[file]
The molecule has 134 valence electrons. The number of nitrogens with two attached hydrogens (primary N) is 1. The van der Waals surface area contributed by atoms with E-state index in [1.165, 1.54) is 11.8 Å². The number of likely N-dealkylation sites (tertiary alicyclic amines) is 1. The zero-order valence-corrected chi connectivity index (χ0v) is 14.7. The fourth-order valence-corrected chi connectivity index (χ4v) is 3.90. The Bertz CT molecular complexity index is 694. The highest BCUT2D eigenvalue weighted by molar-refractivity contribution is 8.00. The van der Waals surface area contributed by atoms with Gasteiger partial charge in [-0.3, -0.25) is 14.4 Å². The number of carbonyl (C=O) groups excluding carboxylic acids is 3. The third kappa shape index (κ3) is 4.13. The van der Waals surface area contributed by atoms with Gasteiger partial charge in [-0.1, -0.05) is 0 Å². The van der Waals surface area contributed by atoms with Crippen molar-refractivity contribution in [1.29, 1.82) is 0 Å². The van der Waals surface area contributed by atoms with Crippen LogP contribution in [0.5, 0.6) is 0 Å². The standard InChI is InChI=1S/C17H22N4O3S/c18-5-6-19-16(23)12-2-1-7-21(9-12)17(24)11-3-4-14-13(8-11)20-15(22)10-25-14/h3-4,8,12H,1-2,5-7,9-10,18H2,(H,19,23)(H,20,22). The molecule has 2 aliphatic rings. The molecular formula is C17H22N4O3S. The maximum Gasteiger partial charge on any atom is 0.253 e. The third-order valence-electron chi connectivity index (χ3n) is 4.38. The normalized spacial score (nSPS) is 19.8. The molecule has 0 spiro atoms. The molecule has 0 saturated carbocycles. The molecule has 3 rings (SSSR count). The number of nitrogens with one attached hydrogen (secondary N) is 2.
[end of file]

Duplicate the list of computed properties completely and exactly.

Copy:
The molecule has 134 valence electrons. The number of nitrogens with two attached hydrogens (primary N) is 1. The van der Waals surface area contributed by atoms with E-state index in [1.165, 1.54) is 11.8 Å². The number of likely N-dealkylation sites (tertiary alicyclic amines) is 1. The zero-order valence-corrected chi connectivity index (χ0v) is 14.7. The fourth-order valence-corrected chi connectivity index (χ4v) is 3.90. The Bertz CT molecular complexity index is 694. The highest BCUT2D eigenvalue weighted by molar-refractivity contribution is 8.00. The van der Waals surface area contributed by atoms with Gasteiger partial charge in [-0.3, -0.25) is 14.4 Å². The number of carbonyl (C=O) groups excluding carboxylic acids is 3. The third kappa shape index (κ3) is 4.13. The van der Waals surface area contributed by atoms with Gasteiger partial charge in [-0.1, -0.05) is 0 Å². The van der Waals surface area contributed by atoms with Crippen molar-refractivity contribution in [1.29, 1.82) is 0 Å². The van der Waals surface area contributed by atoms with Crippen LogP contribution in [0.5, 0.6) is 0 Å². The standard InChI is InChI=1S/C17H22N4O3S/c18-5-6-19-16(23)12-2-1-7-21(9-12)17(24)11-3-4-14-13(8-11)20-15(22)10-25-14/h3-4,8,12H,1-2,5-7,9-10,18H2,(H,19,23)(H,20,22). The molecule has 2 aliphatic rings. The molecular formula is C17H22N4O3S. The maximum Gasteiger partial charge on any atom is 0.253 e. The third-order valence-electron chi connectivity index (χ3n) is 4.38. The normalized spacial score (nSPS) is 19.8. The molecule has 0 spiro atoms. The molecule has 0 saturated carbocycles. The molecule has 3 rings (SSSR count). The number of nitrogens with one attached hydrogen (secondary N) is 2.